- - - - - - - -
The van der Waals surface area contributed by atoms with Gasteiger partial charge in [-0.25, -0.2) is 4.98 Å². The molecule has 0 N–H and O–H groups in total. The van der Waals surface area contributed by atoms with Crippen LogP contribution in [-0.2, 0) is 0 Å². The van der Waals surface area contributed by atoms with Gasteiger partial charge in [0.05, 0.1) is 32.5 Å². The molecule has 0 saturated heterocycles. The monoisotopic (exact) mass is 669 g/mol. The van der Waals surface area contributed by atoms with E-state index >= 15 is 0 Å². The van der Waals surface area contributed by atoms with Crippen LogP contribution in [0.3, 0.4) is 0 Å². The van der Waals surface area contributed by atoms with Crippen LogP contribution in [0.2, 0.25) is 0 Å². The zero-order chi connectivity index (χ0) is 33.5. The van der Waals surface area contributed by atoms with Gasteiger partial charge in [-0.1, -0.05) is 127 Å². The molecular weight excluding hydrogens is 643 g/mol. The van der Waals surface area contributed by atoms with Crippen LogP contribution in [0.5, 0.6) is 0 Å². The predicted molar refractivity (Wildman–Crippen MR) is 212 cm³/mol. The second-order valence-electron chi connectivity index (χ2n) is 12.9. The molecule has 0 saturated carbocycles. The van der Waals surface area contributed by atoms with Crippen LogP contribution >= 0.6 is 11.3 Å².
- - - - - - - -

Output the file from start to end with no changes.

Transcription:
The van der Waals surface area contributed by atoms with Gasteiger partial charge in [-0.25, -0.2) is 4.98 Å². The molecule has 0 N–H and O–H groups in total. The van der Waals surface area contributed by atoms with Crippen LogP contribution in [-0.2, 0) is 0 Å². The van der Waals surface area contributed by atoms with Gasteiger partial charge in [0.05, 0.1) is 32.5 Å². The molecule has 0 saturated heterocycles. The monoisotopic (exact) mass is 669 g/mol. The van der Waals surface area contributed by atoms with E-state index >= 15 is 0 Å². The van der Waals surface area contributed by atoms with Crippen LogP contribution in [0.3, 0.4) is 0 Å². The van der Waals surface area contributed by atoms with Crippen LogP contribution in [0.2, 0.25) is 0 Å². The zero-order chi connectivity index (χ0) is 33.5. The van der Waals surface area contributed by atoms with Gasteiger partial charge in [-0.1, -0.05) is 127 Å². The molecular weight excluding hydrogens is 643 g/mol. The van der Waals surface area contributed by atoms with Crippen LogP contribution in [0.5, 0.6) is 0 Å². The predicted molar refractivity (Wildman–Crippen MR) is 212 cm³/mol. The second-order valence-electron chi connectivity index (χ2n) is 12.9. The molecule has 0 saturated carbocycles. The van der Waals surface area contributed by atoms with Crippen LogP contribution >= 0.6 is 11.3 Å².